Surrey has emerged as the big winner from the pandemic real estate boom, becoming a distinct market with local investors dominating transactions.
“We’re seeing projects in Surrey able to achieve a higher number than they might have before simply because they buyer dynamic has changed,” said Michael Ferreira, principal with Zonda Urban, in a presentation to the Urban Development Institute, Pacific Region on May 26. “It’s really matured to the point where [the question] is, what are buyers in Surrey willing to pay and how do they value the product that they see in that market?”
Buyers have been so keen on local product that some highrise projects are now launching at prices in excess of $1,100 a square foot. The regional average is $1,200 a square foot.
“We went from about $830 a foot in late 2020 … to now selling for over $1,100 a foot for concrete highrise,” Ferreira said.
Woodframe projects are debuting at $920 a square foot, up from the low $700s a year ago. Townhomes have nearly doubled to $1.1 million from $600,000 a square foot over the same period.
While the escalating prices may give investors pause and ultimately undercut market momentum, Surrey has firmly come into its own. Pricing dynamics have largely decoupled from what’s taking place in Burnaby or New Westminster.
While the dominant story of the pandemic was how apartment dwellers left the cities during the pandemic for more spacious digs after being sent home from the office for the duration of the pandemic, the lesser-told story was how local investors jumped in as the housing market took off.
“We saw investors really get involved in the Fraser Valley market. And it was a little bit different than what we’ve seen before, where we would see investors who maybe couldn’t afford product or couldn’t get into a project in Metrotown or … Brentwood or some other part of the market,” Ferreira explained. “This time around this was all Surrey-driven. … Because these buyers and investors were all from Surrey, they don’t care what’s happening in Metrotown or Brentwood.”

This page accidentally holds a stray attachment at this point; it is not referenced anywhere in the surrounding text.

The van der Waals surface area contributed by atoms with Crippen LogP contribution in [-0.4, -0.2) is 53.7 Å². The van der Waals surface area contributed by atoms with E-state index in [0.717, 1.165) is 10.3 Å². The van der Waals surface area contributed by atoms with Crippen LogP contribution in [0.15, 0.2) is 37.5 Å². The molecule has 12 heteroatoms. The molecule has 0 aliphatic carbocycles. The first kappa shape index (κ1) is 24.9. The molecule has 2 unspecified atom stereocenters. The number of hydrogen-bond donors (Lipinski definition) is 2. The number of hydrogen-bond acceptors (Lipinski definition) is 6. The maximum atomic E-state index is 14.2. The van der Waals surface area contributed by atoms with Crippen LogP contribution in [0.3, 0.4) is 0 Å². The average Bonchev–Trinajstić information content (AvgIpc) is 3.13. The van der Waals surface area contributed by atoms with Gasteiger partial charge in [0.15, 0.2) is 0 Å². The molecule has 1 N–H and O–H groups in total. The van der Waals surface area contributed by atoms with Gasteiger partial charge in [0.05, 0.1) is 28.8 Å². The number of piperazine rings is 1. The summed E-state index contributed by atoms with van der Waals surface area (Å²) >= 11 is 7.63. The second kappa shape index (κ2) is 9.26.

Moreover, the majority didn’t buy with the intention of a short-term hold or assigning the contract.
“They’re actually putting their money where their mouth is, and they’re holding onto these units. They’re deciding to keep them, either have a family member living in them or rent them out,” Ferreira said.
The decision to stand fast was affirmed when UBC Properties Trust paid $70 million last fall for a 135,000-square foot site at King George Blvd. and Fraser Highway. Currently home to Grace Hanin Community Church, the site will be developed with residential and commercial space and generate funds for a future UBC campus in the city.
While other markets benefitted from investor activity, rising interest rates and economic uncertainties gave the Lower Mainland market reason to pause at the end of the first quarter. All signs point to the second quarter being slower.
Nevertheless, upward pressure remains due to the lack of finished units available for sale.
“The overwhelming majority of unsold inventory that we have in the market is the presale, preconstruction phase, and of that product that’s in the under-construction phase, it’s about half of what we saw at the end of 2021,” Ferreira said.